This blog was written by Fi Shailes for ContentCal.
We’ve taken to sharing many URL links between friends, family and colleagues – often on a daily basis – and without a second thought.
According to a report from RadiumOne in 2016, around 84% of sharing activity can be classed as ‘dark social’. This figure has risen since 2014, where the estimated percentage was 69%.
What is it?
It was Alexis C. Madrigal, then a senior editor at The Atlantic (media / news site), who first coined the phrase ‘dark social’. It’s an increasingly-used term in the digital and social media marketing field, but it’s not as sinister, or even as exciting, as it first sounds.
It’s basically the social sharing of content that occurs outside of what can be measured by web analytics programs (e.g. Google Analytics).
It refers to traffic reaching your site from shares via any of the following:
• Texts and mobile apps (e.g. Facebook Messenger, WhatsApp…)
• Organic search (sometimes)
• Secure browsing (browsing on a site using HTTPS and clicking a link to a site using HTTP)
The challenge is that web analytics programs can’t categorise the real source of the links we’re sharing through social apps, text and email, so they’ll usually lump it into a ‘Direct traffic’ category for you by default (you could say these links should be classed as referrals though). Techopedia says:
“In analysing traffic to The Atlantic, a web analytics firm dug into traffic that came without a referrer…they discovered that more than half of The Atlantic’s social traffic came from untrackable sources, or dark social.”
If you’re a digital marketing bod, then you probably like to have an overview of each digital marketing activity, end-to-end, with the ability to drill down into the detail of stats to identify how successful that last campaign was (for example). You’ll also be looking for trends and behaviours. ‘Dark social’ hampers your ability to do this though.
Source: RadiumOne Po.st social data, 2016
Is this really a problem for a digital marketer?
Basically, yes. I’ve tried to find some answers, and I’ve looked at many different articles which, in the main, seem to only half-cover the subject. In truth, there’s currently no reliable way to track 100% of dark social traffic.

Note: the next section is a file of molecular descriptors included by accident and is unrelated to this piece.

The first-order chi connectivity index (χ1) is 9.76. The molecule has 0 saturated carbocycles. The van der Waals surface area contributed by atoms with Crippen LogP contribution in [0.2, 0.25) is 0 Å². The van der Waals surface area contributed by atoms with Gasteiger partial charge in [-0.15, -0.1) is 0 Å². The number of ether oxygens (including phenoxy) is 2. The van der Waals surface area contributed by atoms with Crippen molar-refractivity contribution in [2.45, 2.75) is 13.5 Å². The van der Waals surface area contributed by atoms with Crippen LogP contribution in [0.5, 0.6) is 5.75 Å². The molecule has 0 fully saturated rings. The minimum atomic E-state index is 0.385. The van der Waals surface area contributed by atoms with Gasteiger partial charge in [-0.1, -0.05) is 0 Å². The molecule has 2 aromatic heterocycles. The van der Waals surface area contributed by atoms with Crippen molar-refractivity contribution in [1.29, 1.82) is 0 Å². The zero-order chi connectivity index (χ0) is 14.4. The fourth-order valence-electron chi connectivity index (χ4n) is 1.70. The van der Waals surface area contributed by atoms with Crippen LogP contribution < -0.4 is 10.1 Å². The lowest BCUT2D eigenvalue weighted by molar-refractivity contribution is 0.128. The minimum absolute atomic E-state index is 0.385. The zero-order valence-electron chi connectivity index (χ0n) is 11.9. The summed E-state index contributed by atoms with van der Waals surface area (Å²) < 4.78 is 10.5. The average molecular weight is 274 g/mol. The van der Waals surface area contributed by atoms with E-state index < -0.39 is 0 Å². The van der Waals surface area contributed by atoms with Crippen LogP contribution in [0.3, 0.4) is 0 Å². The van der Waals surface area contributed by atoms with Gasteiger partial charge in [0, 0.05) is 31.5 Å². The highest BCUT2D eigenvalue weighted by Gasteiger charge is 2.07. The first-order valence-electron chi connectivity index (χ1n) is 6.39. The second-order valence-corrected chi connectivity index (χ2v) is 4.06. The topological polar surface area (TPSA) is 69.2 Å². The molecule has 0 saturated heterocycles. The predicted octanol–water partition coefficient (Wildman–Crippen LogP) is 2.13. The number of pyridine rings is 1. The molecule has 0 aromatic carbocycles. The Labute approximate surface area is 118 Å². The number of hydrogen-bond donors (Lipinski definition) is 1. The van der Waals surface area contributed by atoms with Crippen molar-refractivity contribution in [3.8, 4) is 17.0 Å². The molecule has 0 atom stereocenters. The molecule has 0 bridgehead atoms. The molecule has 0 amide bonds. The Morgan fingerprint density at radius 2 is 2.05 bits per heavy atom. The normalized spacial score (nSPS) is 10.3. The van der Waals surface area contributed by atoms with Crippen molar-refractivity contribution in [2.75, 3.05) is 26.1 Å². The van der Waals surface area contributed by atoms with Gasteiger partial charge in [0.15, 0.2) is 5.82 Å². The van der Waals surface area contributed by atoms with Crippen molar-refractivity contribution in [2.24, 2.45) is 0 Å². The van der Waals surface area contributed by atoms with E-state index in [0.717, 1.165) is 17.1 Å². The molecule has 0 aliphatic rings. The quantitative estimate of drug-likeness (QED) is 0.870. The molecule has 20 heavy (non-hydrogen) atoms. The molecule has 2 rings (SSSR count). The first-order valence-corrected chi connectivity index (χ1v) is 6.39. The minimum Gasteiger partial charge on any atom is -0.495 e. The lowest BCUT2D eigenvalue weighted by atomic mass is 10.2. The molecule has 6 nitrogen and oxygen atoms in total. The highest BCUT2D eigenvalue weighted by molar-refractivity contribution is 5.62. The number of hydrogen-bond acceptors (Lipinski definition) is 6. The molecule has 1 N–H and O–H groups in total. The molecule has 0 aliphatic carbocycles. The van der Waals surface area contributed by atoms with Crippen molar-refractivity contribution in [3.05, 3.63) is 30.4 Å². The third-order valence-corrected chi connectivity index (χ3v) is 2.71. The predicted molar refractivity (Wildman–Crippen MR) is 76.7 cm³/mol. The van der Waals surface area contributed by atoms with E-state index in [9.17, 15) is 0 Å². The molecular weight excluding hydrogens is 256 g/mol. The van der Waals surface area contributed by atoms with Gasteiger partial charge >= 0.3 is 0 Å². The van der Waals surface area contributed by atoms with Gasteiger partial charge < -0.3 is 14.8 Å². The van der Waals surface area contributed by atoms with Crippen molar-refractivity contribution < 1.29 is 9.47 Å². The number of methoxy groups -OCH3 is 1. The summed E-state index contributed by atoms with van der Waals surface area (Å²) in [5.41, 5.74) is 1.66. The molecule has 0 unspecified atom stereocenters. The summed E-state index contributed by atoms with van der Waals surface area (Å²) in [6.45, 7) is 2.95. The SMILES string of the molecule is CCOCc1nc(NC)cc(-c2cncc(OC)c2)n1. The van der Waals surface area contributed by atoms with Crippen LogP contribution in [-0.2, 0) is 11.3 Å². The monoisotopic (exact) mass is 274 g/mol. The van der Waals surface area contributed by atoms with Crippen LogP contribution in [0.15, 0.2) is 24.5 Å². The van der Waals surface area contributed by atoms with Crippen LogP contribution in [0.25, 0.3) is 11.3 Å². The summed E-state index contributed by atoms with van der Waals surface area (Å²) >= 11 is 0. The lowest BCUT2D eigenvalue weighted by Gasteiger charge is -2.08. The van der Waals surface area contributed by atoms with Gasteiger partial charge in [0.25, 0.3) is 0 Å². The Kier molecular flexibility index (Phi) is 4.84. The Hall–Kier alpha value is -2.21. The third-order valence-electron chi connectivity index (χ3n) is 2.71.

On the face of it, dark social threatens to have an impact on measuring your social media marketing efforts. How do you truly know how effective your posts have been on LinkedIn and the like? Beyond the native insights areas of social media sites and centralised recording in programs like Hubspot and ActOn, how can you ensure you’re trying your best to capture any referrals which would otherwise fall into a dark social black hole?
Some actual advice
Digital marketing agency Montfort have published an article which is really helpful – here’s their guidance, verbatim:
“An easy way to start measuring Dark Social traffic is to use URL shorteners, such as Bit.ly, to track outbound links. Shorter links also save your readers some characters if they want to post your content on social networks where space is limited, like Twitter.
“All is not lost for your analytics, as most platforms (Google Analytics, Adobe Omniture, Chartbeat) have a section in their reports called “direct,” which counts all those apps that users use to click on links “direct to a site”, including Facebook, Reddit, Gmail, and Instant Messaging apps.
“Twitter, on the other hand, has a special “t.co” URL shortener, which means Twitter referrals are always easily trackable. In the Twitter Analytics dashboard, there is a handy “Link Click” report that shows how many times links were clicked in your tweets.”
For more about dark social, check out this excellent article from Alexis C. Madrigal.
Fi Shailes works at a digital agency as Head of Digital, with previous experience in financial services, fintech, IT and local authority / not-for-profit organisations. She freelances on the side (and writes a blog) at Digital Drum.